The same also applies to Vauxhall models. Here the Government’s advice is that all Vauxhall petrol engines, except the Z22YH 2.2-litre direct injection petrol as used in the Vectra, Signum and Zafira can use E10 which, considering the number of petrol engines Vauxhall has built during its 100-year history, seems unlikely.
New cars, most modern classics and many classic cars can happily run on the outgoing forecourt standard called E5. A switch to more ethanol-rich E10 could cause plastic, rubber and fibreglass components to perish more quickly, potentially leading to corroded fuel tanks, blocked injectors and degraded fuel hoses and seals. These problems can not only be costly to fix but also be a significant danger to a car’s safe operation; we’ve explained the problems in detail, here.
The RAC predicts some 600,000 car owners could be affected by the new blend, and says as a general rule cars built before 2002 should stick to E5 (which will gradually be phased out on forecourts over the next five years). But even though all cars sold in the UK since 2011 have had to be E10 compatible, some modern cars have still slipped through the net.
Guy Lachlan, MD of Classic Oils, told Hagerty that classic car owners could face costly preventative maintenance. “You’ve either got to use fuel with no ethanol or change the materials that don’t like it,” warns Lachlan.
“If you are in any doubt about your rubber fuel lines, change them. Get rid of your fibreglass petrol tank and install an aluminium one. The other thing ethanol really doesn’t like is solder. If you are running a soldered float in your carburettor still then think about carrying a spare – they’re generally quite easy to change.”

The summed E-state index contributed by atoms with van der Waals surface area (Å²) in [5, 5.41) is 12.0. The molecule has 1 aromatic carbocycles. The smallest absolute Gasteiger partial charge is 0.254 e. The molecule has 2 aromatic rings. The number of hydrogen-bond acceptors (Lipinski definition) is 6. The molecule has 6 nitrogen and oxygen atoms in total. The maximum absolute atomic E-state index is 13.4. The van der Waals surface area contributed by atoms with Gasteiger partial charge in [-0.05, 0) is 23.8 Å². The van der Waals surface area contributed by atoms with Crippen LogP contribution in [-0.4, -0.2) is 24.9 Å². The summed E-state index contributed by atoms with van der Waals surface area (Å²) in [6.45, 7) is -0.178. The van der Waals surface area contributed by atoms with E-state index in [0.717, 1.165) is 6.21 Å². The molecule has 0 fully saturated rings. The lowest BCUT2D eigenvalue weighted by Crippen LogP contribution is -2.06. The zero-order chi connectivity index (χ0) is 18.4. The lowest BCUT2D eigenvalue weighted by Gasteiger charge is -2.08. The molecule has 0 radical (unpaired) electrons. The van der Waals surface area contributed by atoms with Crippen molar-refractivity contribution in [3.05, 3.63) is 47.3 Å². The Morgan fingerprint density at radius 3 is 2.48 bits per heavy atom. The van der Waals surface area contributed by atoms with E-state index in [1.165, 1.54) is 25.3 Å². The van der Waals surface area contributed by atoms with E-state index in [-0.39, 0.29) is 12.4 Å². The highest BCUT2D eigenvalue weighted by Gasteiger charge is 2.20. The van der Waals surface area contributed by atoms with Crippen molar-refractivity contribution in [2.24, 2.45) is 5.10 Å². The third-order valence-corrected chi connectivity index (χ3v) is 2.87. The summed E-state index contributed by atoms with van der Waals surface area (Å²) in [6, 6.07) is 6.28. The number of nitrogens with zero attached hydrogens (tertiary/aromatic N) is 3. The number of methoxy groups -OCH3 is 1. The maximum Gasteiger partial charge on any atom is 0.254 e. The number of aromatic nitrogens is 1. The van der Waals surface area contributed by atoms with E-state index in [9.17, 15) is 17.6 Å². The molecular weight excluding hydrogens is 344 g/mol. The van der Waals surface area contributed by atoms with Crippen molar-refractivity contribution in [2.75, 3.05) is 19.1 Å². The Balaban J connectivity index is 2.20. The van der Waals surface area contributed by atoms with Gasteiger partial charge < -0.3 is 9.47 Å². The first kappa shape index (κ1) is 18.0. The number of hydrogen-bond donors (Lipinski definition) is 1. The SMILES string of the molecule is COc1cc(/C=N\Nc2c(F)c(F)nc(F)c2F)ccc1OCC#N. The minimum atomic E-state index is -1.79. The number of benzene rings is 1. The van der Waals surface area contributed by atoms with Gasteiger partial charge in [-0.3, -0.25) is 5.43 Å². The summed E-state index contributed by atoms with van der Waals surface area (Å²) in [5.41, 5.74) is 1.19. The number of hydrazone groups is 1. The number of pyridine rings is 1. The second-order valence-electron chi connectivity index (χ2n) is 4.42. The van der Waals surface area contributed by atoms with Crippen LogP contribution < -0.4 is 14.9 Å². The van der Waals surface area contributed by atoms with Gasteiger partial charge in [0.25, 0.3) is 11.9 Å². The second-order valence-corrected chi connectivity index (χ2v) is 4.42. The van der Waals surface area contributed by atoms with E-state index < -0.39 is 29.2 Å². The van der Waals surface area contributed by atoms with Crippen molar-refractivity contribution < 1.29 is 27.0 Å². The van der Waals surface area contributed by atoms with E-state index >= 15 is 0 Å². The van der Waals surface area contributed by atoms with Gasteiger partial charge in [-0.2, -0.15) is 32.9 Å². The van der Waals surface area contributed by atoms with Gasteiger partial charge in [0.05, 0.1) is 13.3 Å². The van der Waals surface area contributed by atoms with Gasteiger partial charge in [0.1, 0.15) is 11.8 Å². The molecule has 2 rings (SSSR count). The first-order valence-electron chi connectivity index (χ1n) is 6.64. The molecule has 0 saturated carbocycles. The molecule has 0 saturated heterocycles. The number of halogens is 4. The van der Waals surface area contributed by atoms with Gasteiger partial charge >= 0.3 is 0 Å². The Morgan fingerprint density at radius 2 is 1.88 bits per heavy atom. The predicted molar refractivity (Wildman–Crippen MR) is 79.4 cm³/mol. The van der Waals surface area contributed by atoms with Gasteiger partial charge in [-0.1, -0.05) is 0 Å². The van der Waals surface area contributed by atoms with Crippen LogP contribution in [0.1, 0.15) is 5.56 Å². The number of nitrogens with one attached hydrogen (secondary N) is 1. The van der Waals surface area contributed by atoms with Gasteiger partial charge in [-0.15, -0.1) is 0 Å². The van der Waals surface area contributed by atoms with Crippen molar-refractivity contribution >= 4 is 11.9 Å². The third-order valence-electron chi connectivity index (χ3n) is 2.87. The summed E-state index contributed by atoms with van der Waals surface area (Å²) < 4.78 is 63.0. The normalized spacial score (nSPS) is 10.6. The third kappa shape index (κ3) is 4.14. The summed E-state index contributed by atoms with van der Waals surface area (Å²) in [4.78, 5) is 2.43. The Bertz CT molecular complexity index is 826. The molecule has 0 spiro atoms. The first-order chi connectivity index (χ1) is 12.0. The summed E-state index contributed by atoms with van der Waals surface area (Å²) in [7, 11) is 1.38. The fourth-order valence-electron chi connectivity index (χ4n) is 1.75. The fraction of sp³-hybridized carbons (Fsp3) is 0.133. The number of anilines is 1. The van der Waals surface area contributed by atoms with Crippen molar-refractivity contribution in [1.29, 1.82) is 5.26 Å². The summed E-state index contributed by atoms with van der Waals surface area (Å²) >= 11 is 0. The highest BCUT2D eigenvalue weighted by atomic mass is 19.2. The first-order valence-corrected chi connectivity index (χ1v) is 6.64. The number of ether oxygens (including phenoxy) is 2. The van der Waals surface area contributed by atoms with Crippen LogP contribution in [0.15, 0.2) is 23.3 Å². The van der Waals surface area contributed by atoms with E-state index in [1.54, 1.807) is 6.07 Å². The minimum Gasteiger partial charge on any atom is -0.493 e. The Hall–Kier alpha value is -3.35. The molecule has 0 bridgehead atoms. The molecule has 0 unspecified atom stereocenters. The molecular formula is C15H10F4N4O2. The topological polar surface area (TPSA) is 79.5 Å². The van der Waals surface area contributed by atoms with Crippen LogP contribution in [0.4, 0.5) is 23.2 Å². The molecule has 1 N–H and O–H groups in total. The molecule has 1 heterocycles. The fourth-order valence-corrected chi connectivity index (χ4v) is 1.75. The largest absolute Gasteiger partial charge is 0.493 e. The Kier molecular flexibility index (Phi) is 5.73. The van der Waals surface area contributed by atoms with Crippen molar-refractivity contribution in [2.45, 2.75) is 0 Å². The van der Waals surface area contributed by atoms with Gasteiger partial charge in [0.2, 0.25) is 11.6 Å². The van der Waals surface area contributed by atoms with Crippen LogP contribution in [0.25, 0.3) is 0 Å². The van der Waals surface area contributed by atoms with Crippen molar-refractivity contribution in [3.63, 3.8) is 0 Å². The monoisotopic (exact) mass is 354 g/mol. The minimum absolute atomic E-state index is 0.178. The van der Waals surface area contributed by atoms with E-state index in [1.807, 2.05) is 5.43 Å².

Mark Burnett, Managing Director of Burlen Fuel Systems, said “At Burlen we always aim to stay ahead of fuel technology, and undertook tests and prototyping well in advance of the introduction of E10 fuels. As a result all new SU, Amal and Zenith products are suitable for use with E10 petrol. Our service and rebuild kits are E5 safe and susceptible components such as diaphragms and needles have been tested with E10 fuels. Cork jet seals can be replaced with our Super Dry kits made with Viton rubber, but our recommendation for Classic owners is to fill up with E5 or under until they are confident that the complete fuel system can cope with E10 or higher.”
For the next five years, super unleaded petrol – now referred to as ‘protection grade’ by some retailers – will maintain an E5 blend. Owners of older cars will have to pay a premium of up to 12 pence per litre to use super unleaded.
A Department for Transport spokesperson told Hagerty: “The information in each case is based on manufacturer statements listed via ACEA (European Automobile Manufacturers’ Association).”
A disclaimer on the fuel checker site says: ‘The information is subject to change and we cannot guarantee its accuracy. If your vehicle is fitted with replacement parts this will also affect its accuracy. DfT and its partners will not be liable for any damage to your vehicle as a result of you using this service.’
If you have any concerns over using E10 petrol, click here to read our comprehensive guide to the new fuel.